A few days ago, the town well, literally, ran dry. The river water source which still provides the bulk of our supply had been turned off as happens here at this time of year, usually because of mud: low levels? turbulence? Don't know why. In any event our community's hard-earned new clean water source couldn't keep up with demand by itself. The fresh water source bubbles out of the hills and rocks about fifteen kilometers from here. At its beginning, it is powerful and ample, but by the time it threads its way up and down hills, along roads and across streams to our colonia, it is not so powerful. It is supposed to be stored in a tank. We saw where the tank was to be built, but I'm not entirely sure it exists yet. Somehow, that water and the river water which has traditionally been our supply get mixed and delivered to all the houses via hose.
We store water at our house on the roof in a tinaca which holds several days' worth of water in reserve. But we kind of lost track of when the water was on in the colonia and when it was off since this year for the first time, when the river source is turned off, the spring source continues, at least for awhile. However, the spring source by itself doesn't always deliver enough pressure for water to get pumped up to the tinaca, and it had been coming out in a kind of weak stream for awhile.. So Jim climbed on the roof and and found it more than half empty (less than half full?) So we joined our neighbors trekking to the nearby spring for back-up supplies (As I've mentioned, we have quite a number of springs in our area. They aren't, on the whole, powerful enough for anything but as a supplement to a community's water supply.) We have the benefit of a car, many people don't. And most of them don't have tinacas, so they don't have a back-up supply.Thus in dry spells you see lots of folks trudging along the road encumbered with collections of containers. Some people use the spring water as drinking water, but it isn't monitored so we don't, although I have to tell you, we have drunk spring water, both from the spring closest to our colonia and from a couple of others and never gotten sick. At now-19 pesos for the biggest container of bottled water which holds nineteen liters (we think) it's too expensive for a lot of people to buy their drinking water. And boiling drinking water requires fuel for heat which can also be a dilemma.
The spring water comes out of its pipe and the crevices in adjoining rocks deliciously cold any time at all and as I mentioned in the past, people come by to shower in it, to wash their cars with it, just to cool off in it even when they don't use it as a main water source.
Tinacas are ubiquitous on houses in Mexico outside of poor areas. Our tinaca is surrounded on three sides by a brick wall -- I guess the original owner thought it was ugly. However, this makes it difficult for me to get a good picture to show you, but here's one that'll give you an idea.
The spring is along the road I showed you pictures of on blogs dealing with when the bridge was broken. We park and generally I watch and Jim bears the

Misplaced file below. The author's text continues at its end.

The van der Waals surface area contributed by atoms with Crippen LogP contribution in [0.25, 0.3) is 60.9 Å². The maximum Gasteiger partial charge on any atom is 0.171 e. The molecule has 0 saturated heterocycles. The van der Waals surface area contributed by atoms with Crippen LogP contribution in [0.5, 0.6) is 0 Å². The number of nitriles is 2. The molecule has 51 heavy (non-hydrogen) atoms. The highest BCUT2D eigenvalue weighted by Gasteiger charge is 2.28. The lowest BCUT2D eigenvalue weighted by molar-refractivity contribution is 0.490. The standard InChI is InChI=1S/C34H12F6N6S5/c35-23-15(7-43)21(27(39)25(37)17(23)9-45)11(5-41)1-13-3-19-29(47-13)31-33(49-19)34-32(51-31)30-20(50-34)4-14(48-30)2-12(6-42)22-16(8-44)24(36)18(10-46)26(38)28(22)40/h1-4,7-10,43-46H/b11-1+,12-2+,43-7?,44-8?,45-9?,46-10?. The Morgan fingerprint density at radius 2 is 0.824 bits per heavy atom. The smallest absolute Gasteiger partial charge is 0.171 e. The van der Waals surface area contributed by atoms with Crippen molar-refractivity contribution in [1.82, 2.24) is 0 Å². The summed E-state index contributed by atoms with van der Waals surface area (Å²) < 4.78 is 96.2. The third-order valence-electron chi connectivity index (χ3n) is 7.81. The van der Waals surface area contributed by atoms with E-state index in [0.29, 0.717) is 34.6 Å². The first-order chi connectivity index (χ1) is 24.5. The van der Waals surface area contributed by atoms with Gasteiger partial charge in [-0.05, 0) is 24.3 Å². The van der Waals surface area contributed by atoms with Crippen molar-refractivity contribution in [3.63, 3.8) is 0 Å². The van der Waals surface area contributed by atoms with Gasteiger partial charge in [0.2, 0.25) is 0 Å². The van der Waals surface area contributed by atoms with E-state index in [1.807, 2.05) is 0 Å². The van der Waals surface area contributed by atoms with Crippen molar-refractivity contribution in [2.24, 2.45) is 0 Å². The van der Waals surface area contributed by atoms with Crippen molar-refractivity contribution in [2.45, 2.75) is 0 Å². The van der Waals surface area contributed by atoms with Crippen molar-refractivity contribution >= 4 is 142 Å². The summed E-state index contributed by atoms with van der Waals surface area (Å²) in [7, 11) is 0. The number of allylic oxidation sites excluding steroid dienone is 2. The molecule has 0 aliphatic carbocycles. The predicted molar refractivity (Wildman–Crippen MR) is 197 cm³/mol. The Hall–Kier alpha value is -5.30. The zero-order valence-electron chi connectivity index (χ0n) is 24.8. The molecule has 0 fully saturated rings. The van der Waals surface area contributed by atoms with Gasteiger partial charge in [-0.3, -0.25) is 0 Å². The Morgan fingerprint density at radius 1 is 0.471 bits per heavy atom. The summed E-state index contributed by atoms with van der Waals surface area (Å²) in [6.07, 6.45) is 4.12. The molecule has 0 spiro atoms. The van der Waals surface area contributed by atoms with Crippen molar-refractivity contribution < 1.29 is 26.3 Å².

burdens. Here he is going down to the spring.
The river you see in the upper left quadrant is the river after the water falls river you see from our house blends with the river at the bottom of our property. Although the latter is closer, the only time we ever see it from our house is when it rises very high after torrential rains.
Looking upstream here, you see the bridge we cross when we turn right instead of left to go to Xico instead of Coatepec.
The foundation of this bridge is really strong: it is an old railroad bridge. It, too, was recently repaired and remodelled. We were a little disappointed because we wanted to give you a thrill ride over the pre-repair version which had broken railings and chunks of concrete missing. But the BASE is VERY STRONG. There was a little shrine half-way across the old bridge. It got moved to the end of the bridge and got much fancier. Whenever we come home from Xico around dusk, we see people carefully lighting the candles in it.
Here is Jim getting water from the spring (it's channeled through a pipe).
And here he's putting the water in the Rav 4 while another man waits to go down. The man didn't have any buckets or anything. He might have been going to get a drink or take a shower. People do that all the time. The water is always cool and refreshing.
As I've been saying, water shortages and lack of clean water are big deals here. Below is a translation of an article from the Diario de Xalapa about water. It is commentary by several experts in our area and it was on the front page. The original article in Spanish is here.
And here is my rather clunky translation.
León/Diario de Xalapa
Academics of the Institute of Ecology and
the University of Veracruz asserted that it was urgent to develop concrete measures
to conserve water in the region, declaring that there was no cultural pressure
to do so. They were critical of the the
fact that at present everyone wants simply
wants to dig more wells to get water instead of thinking first of how to
regenerate it. This is a grave
situation, they agreed, because they are draining our reserves. Furthermore,
they said, instead of saving water we can save, people want to get it away from
their houses as fast as they can. For
instance, when it rains, the water is drained away instead of put in storage
areas which would aid in conserving the water tables of the region. The academics maintain one must ad problems of the chaotic growth